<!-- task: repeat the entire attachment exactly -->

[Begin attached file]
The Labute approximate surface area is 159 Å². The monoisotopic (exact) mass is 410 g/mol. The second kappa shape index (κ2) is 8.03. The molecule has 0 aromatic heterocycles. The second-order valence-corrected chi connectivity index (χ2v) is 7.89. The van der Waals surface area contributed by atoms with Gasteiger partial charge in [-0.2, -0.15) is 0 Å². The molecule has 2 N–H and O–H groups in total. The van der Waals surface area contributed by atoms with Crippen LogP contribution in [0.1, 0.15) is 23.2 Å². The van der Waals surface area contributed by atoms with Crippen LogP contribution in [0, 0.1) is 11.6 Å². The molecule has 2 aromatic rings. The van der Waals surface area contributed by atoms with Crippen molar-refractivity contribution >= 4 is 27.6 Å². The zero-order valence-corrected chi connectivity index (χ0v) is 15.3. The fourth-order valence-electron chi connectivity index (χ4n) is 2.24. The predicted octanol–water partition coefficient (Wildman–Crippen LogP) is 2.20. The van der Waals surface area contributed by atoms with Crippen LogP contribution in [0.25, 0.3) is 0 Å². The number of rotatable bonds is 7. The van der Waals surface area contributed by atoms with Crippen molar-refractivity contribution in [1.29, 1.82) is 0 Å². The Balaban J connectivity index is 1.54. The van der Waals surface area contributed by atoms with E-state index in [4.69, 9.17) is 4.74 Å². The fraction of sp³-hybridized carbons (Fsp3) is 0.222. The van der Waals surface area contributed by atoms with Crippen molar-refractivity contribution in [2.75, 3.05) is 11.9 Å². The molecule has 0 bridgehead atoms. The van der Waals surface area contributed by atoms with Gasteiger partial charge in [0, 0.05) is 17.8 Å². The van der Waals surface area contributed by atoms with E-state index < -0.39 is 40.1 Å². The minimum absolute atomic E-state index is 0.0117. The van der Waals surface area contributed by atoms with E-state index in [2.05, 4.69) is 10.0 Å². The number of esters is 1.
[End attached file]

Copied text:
The Labute approximate surface area is 159 Å². The monoisotopic (exact) mass is 410 g/mol. The second kappa shape index (κ2) is 8.03. The molecule has 0 aromatic heterocycles. The second-order valence-corrected chi connectivity index (χ2v) is 7.89. The van der Waals surface area contributed by atoms with Gasteiger partial charge in [-0.2, -0.15) is 0 Å². The molecule has 2 N–H and O–H groups in total. The van der Waals surface area contributed by atoms with Crippen LogP contribution in [0.1, 0.15) is 23.2 Å². The van der Waals surface area contributed by atoms with Crippen LogP contribution in [0, 0.1) is 11.6 Å². The molecule has 2 aromatic rings. The van der Waals surface area contributed by atoms with Crippen molar-refractivity contribution >= 4 is 27.6 Å². The zero-order valence-corrected chi connectivity index (χ0v) is 15.3. The fourth-order valence-electron chi connectivity index (χ4n) is 2.24. The predicted octanol–water partition coefficient (Wildman–Crippen LogP) is 2.20. The van der Waals surface area contributed by atoms with Crippen LogP contribution in [0.25, 0.3) is 0 Å². The number of rotatable bonds is 7. The van der Waals surface area contributed by atoms with Crippen molar-refractivity contribution in [1.29, 1.82) is 0 Å². The Balaban J connectivity index is 1.54. The van der Waals surface area contributed by atoms with E-state index in [4.69, 9.17) is 4.74 Å². The fraction of sp³-hybridized carbons (Fsp3) is 0.222. The van der Waals surface area contributed by atoms with Crippen molar-refractivity contribution in [2.75, 3.05) is 11.9 Å². The molecule has 0 bridgehead atoms. The van der Waals surface area contributed by atoms with Gasteiger partial charge in [0, 0.05) is 17.8 Å². The van der Waals surface area contributed by atoms with E-state index < -0.39 is 40.1 Å². The minimum absolute atomic E-state index is 0.0117. The van der Waals surface area contributed by atoms with E-state index in [2.05, 4.69) is 10.0 Å². The number of esters is 1.